Christian girl dating a jewish boy

) (Note to the reader: There were no nine-year-old Jewish boys in Auschwitz -- the Nazis immediately gassed those not old enough to work) Bruno still doesn't have a clue about what is going on inside this hell -- this after supposedly sharing an intimate friendship with someone surrounded by torture and death every waking moment!

Do you see the most egregious part of this picture?

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As Elie Wiesel put it, the cruelest lesson of the Holocaust was not man's capacity for inhumanity -- but the far more prevalent and dangerous capacity for indifference. There were "good people" who watched -- as if passivity in the face of evil was sinless.

If there is to be a moral we must exact from the Holocaust it is the "never again" that must henceforth be applied to our cowardice to intervene, our failure to react when evildoers rush in to fill the ethical vacuum. They tell me how the stench of burning human flesh and the ashes of corpses from the crematoria filled the air for miles around.

Survivors, those who clung to life no matter how unbearable so that they could confirm the unimaginable and attest to the unbelievable, are harder to find after more than half a century.

It is the written word that will have to substitute for the heart-rending tales of woe shared by those who endured hell on earth.

And John Boyne is to be commended for tackling a frightening story that needs to be told to teenagers today in The Boy in the Striped Pajamas -- a fictional account of the Nazi era that uses the powerful device of a tale told from the perspective of its nine year old hero. Although the publisher insists that all reviewers not reveal its story, the back cover promises "As memorable an introduction to the subject as The Diary of Anne Frank." And indeed the writing is gripping.

If it is meant as a way of understanding what actually happened -- and indeed for many students it will be the definitive and perhaps only Holocaust account to which they will be exposed -- how will its inaccuracies affect the way in which readers will remain oblivious to the most important moral message we are to discover in the holocaust's aftermath?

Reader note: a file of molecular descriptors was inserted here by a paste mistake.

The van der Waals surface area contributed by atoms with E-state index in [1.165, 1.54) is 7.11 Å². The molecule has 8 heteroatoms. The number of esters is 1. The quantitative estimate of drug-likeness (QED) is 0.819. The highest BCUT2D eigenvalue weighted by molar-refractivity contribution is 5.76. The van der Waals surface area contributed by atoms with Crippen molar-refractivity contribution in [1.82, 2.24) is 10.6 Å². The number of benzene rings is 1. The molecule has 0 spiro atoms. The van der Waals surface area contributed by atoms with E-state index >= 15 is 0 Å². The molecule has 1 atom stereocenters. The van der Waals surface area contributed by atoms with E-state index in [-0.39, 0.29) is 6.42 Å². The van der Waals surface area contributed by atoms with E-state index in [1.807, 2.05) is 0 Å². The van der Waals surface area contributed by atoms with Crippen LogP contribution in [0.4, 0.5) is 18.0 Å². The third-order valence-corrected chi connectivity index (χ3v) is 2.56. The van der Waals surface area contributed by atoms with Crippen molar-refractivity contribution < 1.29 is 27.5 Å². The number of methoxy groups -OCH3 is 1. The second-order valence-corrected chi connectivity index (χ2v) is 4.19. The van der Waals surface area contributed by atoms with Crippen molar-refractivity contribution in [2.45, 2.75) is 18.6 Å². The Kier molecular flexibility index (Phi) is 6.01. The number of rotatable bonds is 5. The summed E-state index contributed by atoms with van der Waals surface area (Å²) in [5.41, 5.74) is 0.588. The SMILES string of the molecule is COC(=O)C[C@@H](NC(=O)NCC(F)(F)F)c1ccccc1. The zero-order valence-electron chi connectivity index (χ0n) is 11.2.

Without giving away the plot, it is enough to tell you that Bruno, the nine-year-old son of the Nazi Commandant at Auschwitz (never identified by that name, but rather as "Out-With" -- a lame pun I think out of place in context) lives within yards of the concentration camp his father oversees and actually believes that its inhabitants who wear striped pajamas -- oh, how lucky, he thinks, to be able to be so comfortably dressed --spend their time on vacation drinking in cafes on the premises while their children are happily playing games all day long even as he envies them their carefree lives and friendships!

The style, sharing with Anne Frank the distinctive voice of youth, is extremely effective.

One can readily understand why the book has had such a strong impact on countless readers, become required reading in high school Holocaust courses round the country, and is about to be released as a major motion picture. How should one react to a book that ostensibly seeks to inform while it so blatantly distorts?

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